The face of Tokyo is constantly changing. New buildings appear as fast as others are torn down. The city thrives on the latest fashion and technology while maintaining its own unique culture and traditions.
The Japanese archipelago is made up of 6,852 islands. From the northern areas around Hokkaido to the southern parts of Okinawa, each island has its own unique culture and diversity.
Panorama photos are still available on the old site
please have a look at Panorama Gallery
Japanese youths were first photographed for the Teen Tokyo exhibit at Boston Children’s Museum. Twenty years later, I revisited several of the subjects to retake their photos and to find out how they are doing.
Posters and tear sheets from Print-related jobs.
Black and white portraits revealing character via light and shadow.
Variety of color photos from many categories.
Commercial and Music clips and Video compositions. These video pieces have appeared during Live concerts and events, as TV Commercials and on Large-Screen Display boards in Japan.
Bruce does Oyako photo sessions for various groups and organizations. For information on scheduling a photo session, contact Ozone Inc.
Photos are exhibited in museums, galleries, and public places.
See the blog for the latest news.
Bruce does talk shows and other events to introduce his Oyako project. Check the blog for the latest news. Groups interested in requesting a talk show, contact Ozone Inc. see Pechakucha 20 x 20
Bruce has photography workshop for schools and other organizations.
For information about scheduling a workshop, contact Ozone Inc.
Oyako Day was established in 2003 as a moment to think about the special bond that exist between every parent and child. It is celebrated on the 4th Sunday of July and on that day, 100 groups of parents and children are invited to the studio to have their photos taken by Bruce.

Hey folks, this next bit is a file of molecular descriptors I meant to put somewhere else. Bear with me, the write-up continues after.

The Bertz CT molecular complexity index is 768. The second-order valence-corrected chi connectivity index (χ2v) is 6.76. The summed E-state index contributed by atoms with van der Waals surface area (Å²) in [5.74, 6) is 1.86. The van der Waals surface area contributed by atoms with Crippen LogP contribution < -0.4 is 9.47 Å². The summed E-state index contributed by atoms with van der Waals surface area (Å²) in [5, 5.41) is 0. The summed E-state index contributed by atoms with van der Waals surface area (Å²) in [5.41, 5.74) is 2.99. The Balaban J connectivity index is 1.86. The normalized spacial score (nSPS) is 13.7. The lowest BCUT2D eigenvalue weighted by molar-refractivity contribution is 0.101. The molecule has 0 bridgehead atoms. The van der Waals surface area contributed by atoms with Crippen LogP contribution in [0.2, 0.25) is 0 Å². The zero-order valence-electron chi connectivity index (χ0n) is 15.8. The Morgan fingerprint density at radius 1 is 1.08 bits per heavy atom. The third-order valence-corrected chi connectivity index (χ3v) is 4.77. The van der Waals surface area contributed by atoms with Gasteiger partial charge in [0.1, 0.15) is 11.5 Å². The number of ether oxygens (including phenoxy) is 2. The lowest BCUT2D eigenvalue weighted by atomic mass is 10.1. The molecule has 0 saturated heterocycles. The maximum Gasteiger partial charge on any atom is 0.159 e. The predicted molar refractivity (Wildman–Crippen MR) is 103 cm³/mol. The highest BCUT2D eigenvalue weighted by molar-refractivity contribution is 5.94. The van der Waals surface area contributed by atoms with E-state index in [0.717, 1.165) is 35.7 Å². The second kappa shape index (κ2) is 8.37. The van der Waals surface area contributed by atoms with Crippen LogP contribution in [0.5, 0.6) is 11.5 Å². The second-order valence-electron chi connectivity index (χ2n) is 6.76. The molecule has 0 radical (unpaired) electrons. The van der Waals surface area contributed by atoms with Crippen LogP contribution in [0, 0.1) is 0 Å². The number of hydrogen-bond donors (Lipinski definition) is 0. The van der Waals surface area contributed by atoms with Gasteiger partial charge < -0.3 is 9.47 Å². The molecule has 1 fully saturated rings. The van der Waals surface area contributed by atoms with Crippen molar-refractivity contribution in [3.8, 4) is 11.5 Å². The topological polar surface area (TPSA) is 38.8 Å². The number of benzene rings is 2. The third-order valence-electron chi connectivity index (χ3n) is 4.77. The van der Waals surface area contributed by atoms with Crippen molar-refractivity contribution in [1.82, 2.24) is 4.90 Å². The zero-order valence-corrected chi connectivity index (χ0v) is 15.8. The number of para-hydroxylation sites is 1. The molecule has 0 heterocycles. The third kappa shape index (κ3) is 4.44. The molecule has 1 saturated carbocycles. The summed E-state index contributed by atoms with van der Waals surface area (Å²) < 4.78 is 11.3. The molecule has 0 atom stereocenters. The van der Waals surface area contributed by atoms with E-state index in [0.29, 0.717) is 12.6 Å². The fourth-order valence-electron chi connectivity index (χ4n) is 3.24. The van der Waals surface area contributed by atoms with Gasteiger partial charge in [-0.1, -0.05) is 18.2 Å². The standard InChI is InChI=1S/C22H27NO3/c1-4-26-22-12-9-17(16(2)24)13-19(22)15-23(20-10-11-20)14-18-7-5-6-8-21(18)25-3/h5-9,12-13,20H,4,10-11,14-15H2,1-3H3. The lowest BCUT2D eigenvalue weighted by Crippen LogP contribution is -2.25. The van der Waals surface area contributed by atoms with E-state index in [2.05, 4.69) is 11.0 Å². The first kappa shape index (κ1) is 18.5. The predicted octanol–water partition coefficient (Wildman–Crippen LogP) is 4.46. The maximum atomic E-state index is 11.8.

To learn more about Oyako Day and its activities, visit the Oyako website.
-- Bruce & Yoshiko Osborn (originators of Oyako Day)
Oyako Interview is an ongoing column in Mainichi Newspaper that features Bruce’s portraits of well known parents and children.
NHK World Lounge did a report on 2014 Oyako Day.
The I-Tie project was focused on Jr. and Senior High School students living in areas affected by the 3.11 tsunami. During a series of one-day workshops, students were lent cameras to take photos and upload the images onto the I-Tie website. Later, the photos were selected and shown in the I Tie exhibition.
For more information, visit the I-Tie website.
-- Bruce & Yoshiko Osborn (originators of I-Tie)
Documentary film about Japanese parents and children featuring a former American punk photographer’s assimilation into their society, interviews with cultural spokespeople, post-disaster visits to Tohoku, and a short drama featuring real-life people.
Full Film Information at Oyako Movie Home Page
Bruce Osborn has been based in Tokyo for the past 3 decades. His work has appeared in numerous publications and
advertisements. He has received many professional awards and recognitions, published photo books, and staged major exhibitions featuring his photography. The most extensive collection is the photo series on Japanese Parents and Children, known as OYAKO.
In 2003, Bruce and his wife created the Oyako Day social action and in 2014, a documentary film was produced, featuring Bruce, and the OYAKO Project.